Kazakhstan plays a growing role in the global economy by allowing companies to expand and invest in the region and by deepening and expanding economic cooperation in the fields of energy, manufacturing and industry development.
U.S. and Kazakhstan share a long social, political and economic ties. Kazakhstan has already proven itself as a great leader in nuclear nonproliferation, and as a Japanese-American whose spouse is from Hiroshima, I understands how extremely critical and significant Kazakhstan’s leadership is.
U.S. was the first country to recognize Kazakhstan as an independent nation in 1991. The 1994 bilateral investment treaty between the U.S. and Kazakhstan was the first step to increased facilitation of trade and investment. Since then, Kazakhstan has played key roles in advancing security in the region by preventing terrorism, engaging in peacekeeping and participating in the Steppe Eagle joint exercises between the U.S., Kazakhstan and the UN.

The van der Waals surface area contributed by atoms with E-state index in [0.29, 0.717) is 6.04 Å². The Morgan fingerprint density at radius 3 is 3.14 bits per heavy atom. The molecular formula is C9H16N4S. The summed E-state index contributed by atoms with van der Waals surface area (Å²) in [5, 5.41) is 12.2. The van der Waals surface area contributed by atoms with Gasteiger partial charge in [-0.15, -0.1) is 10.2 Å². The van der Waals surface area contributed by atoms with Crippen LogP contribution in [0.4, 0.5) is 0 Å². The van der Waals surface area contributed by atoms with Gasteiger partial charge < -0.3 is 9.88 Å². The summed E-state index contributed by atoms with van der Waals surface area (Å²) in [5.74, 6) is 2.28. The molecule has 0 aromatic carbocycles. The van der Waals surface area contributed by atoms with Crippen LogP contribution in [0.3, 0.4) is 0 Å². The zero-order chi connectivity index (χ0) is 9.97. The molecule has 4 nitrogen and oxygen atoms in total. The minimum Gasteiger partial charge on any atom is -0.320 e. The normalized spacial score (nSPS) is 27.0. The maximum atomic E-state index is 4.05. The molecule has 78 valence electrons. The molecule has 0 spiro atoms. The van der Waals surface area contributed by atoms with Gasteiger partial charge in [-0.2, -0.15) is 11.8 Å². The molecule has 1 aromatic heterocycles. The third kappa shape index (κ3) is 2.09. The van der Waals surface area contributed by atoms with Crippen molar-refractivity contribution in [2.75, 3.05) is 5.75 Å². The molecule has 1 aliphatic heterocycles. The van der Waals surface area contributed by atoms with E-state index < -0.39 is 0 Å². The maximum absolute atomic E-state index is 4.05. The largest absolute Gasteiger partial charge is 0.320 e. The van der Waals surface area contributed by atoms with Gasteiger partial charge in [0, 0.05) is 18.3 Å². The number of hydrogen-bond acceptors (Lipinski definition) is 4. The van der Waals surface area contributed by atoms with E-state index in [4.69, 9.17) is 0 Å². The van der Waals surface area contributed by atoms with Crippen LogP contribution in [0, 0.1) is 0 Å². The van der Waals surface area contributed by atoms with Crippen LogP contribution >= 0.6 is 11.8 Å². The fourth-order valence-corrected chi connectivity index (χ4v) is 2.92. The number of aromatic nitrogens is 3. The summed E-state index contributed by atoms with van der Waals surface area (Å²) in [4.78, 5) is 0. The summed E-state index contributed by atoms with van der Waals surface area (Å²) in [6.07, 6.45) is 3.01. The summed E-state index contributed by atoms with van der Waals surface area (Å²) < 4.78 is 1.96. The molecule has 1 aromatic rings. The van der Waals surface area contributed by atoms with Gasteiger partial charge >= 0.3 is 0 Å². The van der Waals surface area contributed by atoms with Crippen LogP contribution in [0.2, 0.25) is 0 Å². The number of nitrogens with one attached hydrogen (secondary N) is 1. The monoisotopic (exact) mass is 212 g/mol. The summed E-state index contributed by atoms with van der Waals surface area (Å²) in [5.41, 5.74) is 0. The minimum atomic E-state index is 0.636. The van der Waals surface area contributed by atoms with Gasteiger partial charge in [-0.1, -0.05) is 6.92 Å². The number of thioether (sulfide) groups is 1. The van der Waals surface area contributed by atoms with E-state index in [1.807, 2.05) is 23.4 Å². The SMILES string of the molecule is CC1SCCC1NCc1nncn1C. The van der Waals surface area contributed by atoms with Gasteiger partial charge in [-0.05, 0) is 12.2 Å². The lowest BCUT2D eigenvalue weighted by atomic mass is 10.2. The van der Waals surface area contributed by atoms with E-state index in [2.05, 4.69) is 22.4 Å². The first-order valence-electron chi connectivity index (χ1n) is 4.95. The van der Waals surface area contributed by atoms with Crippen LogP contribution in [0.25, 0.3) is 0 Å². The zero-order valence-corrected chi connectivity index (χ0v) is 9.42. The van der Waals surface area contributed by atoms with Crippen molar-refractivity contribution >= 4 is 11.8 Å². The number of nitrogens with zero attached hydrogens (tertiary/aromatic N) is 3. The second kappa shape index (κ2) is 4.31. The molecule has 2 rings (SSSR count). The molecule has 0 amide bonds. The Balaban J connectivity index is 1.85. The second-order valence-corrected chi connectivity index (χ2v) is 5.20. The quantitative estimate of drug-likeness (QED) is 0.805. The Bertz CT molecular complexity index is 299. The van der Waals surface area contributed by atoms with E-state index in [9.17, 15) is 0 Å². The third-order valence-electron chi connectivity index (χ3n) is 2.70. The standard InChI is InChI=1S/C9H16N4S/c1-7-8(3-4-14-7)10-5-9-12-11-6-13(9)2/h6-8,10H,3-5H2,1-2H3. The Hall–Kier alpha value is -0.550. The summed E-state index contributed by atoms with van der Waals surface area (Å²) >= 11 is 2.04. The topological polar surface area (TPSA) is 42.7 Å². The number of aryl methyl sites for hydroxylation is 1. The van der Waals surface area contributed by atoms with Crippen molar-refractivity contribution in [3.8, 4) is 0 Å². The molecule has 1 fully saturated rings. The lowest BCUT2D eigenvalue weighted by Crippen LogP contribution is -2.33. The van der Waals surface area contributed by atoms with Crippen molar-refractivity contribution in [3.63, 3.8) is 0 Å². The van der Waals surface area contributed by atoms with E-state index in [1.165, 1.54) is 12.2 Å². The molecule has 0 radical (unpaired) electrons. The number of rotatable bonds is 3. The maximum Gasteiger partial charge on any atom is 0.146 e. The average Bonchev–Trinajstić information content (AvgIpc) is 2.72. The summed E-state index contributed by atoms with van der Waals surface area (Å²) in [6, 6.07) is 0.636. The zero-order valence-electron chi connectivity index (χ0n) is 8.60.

I would like to thank Kazakhstan for its significant contribution to the U.S. during its war efforts in Afghanistan. As a Navy pilot, I flew over Kazakhstan on numerous occasions. Kazakhstan played a very important role with its humanitarian initiatives, such as sending peacekeeping troops to Iraq in 2003 to help in demeaning and water purification projects.
The mutual respect, trust and friendship between Kazakhstan and the United States are what will make both countries prosperous, and we should recognize Kazakhstan’s past, and we must focus on its future.